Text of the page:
Top 3 Unusual Methods You Should've Used To Pick Your NCAA Bracket

Did you pick Michigan State to win it all? Here are three March Madness bracket-picking methods that might've resulted in a different outcome.


Filling out March Madness brackets can be stressful. Whom do you pick? Do you go with a first-seed team to win it all, or is there a potential Cinderella team you really believe could go far? Or do you go with Michigan State to win the whole thing only to have them lose in the first round? Here's the thing: The chances of filling out a perfect bracket is 1 in 9.2 quintillion. So while we're a little late to the party for this year's bracket, we're here with three much more fun methods you can use next year when determining what team will come out on top in college basketball. 

First up: mascots! And try to think beyond which mascots would win against each other in a fight. 

Perhaps there are multiples of a mascot. For instance, this year features four schools that all have a wildcat as their mascot. 

Or you could go with a type of mascot — like birds. Kansas, Saint Joseph's and Florida Gulf Coast all utilize mascots of the feathered variety. 

And if you end up wanting to go with the truly bizarre mascots, might we suggest going with WuShock from Wichita State or Otto the Orange from Syracuse if their teams make it to the NCAA tournament again?

Next, the NCAA is all about alliteration — think March Madness, Elite Eight, Final Four — so why not use a trick out of its own playbook to pick your winners?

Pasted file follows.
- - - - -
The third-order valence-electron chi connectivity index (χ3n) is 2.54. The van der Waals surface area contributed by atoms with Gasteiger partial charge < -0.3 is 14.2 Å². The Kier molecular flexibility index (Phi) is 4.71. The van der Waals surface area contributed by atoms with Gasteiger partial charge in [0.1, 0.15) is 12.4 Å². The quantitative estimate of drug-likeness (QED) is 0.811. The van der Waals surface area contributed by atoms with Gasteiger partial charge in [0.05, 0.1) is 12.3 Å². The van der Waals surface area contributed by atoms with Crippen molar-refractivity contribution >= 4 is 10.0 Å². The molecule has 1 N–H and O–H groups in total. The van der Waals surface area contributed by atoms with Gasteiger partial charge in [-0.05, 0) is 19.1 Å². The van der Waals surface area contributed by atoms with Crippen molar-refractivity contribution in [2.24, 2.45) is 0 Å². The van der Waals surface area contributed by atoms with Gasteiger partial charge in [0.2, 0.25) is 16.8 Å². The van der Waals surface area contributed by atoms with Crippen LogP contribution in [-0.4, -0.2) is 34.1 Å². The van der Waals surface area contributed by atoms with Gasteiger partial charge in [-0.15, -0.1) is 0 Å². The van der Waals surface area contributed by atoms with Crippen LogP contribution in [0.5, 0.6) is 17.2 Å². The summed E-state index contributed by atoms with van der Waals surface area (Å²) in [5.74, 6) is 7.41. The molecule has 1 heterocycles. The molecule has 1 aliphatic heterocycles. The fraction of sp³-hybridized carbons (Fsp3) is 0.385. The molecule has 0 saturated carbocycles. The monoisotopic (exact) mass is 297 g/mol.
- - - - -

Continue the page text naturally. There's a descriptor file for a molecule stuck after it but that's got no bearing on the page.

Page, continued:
You, of course, have teams with alliterations in their names, like the Buffalo Bulls and the Pittsburgh Panthers. 

Or if you have quite a bit of spare time on your hands, you could take things a step further by going with teams whose players have alliterative names. 

Our favorite from this year is probably Scoochie Smith, who plays for the Dayton Flyers

Or finally, why not look at each team's location?

The most obvious is to probably select your winners by where you want to live. 

But why not get really creative and pick your teams based on when their states were admitted to the union? 

This year, four teams came from Pennsylvania, which was the second state to be admitted, in 1787 — and as a second-seed team, Villanova stands a decent chance to go far. 

This video includes images from Getty Images.